Name the Two Years marked by 150th Anniversary Observations by a Steam Train Excursion to Hanover Junction
The launch of Steam Into History, Inc. operations on the Northern Central Railway in Southern York County coincides with the 150th Anniversary Observations of the Battle of Gettysburg and Lincoln’s Gettysburg Address. When the Civil War-era replica steam engine, York No. 17, starts pulling excursion trains between New Freedom and Hanover Junction next month, it will be the second 150th anniversary observation by a steam train excursion to Hanover Junction.
The photo shows the Pennsylvania Railroad K-4s #1361 Steam Engine pulling eight passenger cars. This excursion train is arriving at Hanover Junction on Saturday August 27, 1988 after a journey on the Northern Central Railway from downtown York. Yes, that is the Hanover Junction Railroad Station before it was restored.
The 1988 railroad excursion marked 150-years of railroad service to York, PA and effectively the 150th Anniversary of the Northern Central Railway. The railway between Baltimore and York is one of the oldest in the country. In 1838 the York and Maryland Line Railroad was completed, which connected to the Baltimore and Susquehanna Railroad, allowing first train travel between York and Baltimore. This section became the backbone of the Northern Central Railroad during the Civil War.
In 1852 the Hanover Branch Railroad opened from Hanover Junction to the Hanover. In 1855 the railroad to York and various railroad companies running north from York (except the Hanover Branch Railroad) were consolidated as the Northern Central Railway Company. In 1861 The Pennsylvania Railroad acquired a controlling interest in the Northern Central, thereafter it operated as a subsidiary of the Pennsylvania Railroad.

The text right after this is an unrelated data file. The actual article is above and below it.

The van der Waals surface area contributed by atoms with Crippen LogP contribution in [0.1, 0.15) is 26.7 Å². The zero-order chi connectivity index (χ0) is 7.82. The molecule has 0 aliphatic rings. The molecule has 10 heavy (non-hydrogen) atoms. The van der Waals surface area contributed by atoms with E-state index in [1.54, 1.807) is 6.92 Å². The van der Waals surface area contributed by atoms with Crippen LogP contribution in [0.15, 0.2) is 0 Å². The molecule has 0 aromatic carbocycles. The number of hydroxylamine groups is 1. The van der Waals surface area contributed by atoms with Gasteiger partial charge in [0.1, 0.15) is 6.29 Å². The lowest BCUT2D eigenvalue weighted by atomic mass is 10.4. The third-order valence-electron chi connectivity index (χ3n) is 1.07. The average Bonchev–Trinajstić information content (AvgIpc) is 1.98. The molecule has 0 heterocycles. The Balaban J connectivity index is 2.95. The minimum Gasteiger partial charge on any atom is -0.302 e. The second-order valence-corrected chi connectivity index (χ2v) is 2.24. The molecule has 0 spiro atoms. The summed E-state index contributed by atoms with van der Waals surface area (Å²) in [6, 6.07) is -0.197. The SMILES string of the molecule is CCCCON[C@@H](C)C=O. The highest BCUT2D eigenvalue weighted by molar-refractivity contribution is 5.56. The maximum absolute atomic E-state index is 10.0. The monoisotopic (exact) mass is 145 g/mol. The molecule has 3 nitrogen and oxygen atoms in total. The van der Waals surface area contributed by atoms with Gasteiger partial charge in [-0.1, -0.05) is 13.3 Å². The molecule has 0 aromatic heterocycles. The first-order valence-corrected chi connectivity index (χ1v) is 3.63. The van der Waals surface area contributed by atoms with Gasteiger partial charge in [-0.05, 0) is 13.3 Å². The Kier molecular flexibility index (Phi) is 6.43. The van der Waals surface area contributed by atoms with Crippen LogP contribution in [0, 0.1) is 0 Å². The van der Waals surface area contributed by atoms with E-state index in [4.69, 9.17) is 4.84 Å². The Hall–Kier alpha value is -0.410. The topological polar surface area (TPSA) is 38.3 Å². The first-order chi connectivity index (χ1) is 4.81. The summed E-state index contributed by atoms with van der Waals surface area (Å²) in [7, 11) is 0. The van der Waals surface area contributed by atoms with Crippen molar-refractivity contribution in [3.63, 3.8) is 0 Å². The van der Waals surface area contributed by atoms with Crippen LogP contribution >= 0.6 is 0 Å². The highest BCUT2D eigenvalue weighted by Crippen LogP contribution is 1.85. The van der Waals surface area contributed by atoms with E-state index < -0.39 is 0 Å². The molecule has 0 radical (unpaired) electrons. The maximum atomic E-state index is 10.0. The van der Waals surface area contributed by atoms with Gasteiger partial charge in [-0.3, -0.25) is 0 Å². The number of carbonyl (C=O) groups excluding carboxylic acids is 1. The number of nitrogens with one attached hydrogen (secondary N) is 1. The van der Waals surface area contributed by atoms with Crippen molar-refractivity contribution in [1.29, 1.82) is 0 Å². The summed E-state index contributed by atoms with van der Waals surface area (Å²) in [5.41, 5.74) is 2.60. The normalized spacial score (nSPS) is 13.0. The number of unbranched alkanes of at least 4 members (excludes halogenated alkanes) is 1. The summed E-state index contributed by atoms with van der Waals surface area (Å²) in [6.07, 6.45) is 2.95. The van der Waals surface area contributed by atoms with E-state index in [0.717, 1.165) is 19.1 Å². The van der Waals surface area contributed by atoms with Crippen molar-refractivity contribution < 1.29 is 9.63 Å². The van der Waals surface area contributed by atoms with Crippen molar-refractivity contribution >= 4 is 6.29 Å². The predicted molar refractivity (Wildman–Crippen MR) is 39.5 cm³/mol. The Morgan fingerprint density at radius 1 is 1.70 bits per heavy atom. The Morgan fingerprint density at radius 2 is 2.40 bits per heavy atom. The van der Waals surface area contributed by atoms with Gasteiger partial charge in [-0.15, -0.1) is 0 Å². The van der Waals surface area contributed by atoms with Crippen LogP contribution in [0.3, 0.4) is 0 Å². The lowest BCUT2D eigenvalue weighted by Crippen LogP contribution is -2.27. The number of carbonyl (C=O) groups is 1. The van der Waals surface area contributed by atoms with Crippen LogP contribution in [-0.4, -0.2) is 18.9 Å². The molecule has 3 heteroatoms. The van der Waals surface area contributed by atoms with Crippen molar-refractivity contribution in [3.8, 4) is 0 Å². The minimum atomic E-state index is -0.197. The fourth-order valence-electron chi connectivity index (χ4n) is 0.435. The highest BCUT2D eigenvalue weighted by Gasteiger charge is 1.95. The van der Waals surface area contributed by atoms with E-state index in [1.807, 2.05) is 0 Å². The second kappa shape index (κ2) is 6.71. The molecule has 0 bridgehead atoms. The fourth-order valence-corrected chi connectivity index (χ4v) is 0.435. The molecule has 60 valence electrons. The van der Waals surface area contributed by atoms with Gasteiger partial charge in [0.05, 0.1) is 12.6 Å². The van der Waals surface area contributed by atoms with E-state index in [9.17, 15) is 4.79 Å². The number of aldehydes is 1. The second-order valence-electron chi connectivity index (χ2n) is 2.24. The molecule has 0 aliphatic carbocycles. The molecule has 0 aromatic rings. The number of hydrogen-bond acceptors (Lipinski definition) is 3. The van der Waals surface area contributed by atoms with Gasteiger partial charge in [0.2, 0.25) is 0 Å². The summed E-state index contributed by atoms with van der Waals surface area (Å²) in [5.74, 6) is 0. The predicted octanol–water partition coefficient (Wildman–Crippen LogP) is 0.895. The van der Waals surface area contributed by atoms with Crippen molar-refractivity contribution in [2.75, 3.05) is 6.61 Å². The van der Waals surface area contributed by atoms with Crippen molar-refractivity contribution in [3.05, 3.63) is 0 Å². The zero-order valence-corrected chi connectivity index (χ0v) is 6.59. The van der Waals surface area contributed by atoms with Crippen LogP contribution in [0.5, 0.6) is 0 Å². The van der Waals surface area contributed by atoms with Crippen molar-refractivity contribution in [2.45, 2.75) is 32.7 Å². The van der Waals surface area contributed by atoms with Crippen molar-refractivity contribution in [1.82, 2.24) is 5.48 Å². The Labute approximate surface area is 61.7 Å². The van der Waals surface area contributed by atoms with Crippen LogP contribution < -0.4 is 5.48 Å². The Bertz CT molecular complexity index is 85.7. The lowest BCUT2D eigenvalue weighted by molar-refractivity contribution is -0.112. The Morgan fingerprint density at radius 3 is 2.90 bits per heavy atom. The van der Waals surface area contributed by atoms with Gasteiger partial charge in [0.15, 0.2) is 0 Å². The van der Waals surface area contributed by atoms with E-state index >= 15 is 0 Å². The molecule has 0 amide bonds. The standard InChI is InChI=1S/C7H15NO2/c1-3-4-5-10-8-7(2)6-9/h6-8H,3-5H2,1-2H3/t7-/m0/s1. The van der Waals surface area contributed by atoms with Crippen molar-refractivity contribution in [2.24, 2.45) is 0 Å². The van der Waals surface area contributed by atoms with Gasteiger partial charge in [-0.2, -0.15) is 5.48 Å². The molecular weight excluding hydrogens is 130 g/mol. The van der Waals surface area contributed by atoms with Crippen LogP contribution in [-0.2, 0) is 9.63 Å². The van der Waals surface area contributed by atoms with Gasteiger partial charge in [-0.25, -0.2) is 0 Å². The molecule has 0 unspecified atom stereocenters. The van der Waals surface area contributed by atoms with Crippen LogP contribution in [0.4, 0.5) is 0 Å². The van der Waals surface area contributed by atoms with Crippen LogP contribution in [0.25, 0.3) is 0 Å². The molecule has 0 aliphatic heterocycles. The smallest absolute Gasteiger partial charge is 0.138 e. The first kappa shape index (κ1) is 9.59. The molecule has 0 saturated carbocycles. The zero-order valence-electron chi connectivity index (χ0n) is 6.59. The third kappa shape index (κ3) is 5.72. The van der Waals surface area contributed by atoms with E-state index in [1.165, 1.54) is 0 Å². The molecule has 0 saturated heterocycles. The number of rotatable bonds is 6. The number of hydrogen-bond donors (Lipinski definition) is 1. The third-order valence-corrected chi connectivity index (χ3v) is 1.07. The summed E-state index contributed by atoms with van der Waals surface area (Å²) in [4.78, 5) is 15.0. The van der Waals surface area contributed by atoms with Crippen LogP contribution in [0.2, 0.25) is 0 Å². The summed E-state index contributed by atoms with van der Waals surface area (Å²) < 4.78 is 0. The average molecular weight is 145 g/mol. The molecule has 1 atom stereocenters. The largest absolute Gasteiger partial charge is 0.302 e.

The York 150 Year Railroad Excursions were organized by the York Area Chamber of Commerce. It was a major achievement in getting the Pennsylvania Railroad K-4s #1361 Steam Engine for the three days of excursions.
The K-4s were the workhorses of the Pennsylvania Railroad. Shrewsbury historian Frank Wrabel noted in the York Sunday News article of August 28, 1988:
There’s a lot of romance to that train, with the cloudy puffs of smoke and the loud whistle. There were 425 of them at one time. Now, only two remain – and this is the only one that’s operable.
The York Sunday News article of August 28, 1988 contained this short history on the #1361 Steam Engine:
K-4 was built in 1917 in Altoona and hauled passengers and freight for more than four decades before it was phased out in the 1950s by the more powerful diesel engines. The locomotive was placed at Horseshoe Curve, near Altoona, where it was displayed for about 30 years. It was put back in service for tour excursions after an extensive $250,000 restoration last year.
Unfortunately the above ticket stub is from the collections of the York County Heritage Trust. If I had not been on vacation elsewhere in the country, I would have been on that train.
Related posts include:Reading the Headlines: A Quick Index to All YorksPast Posts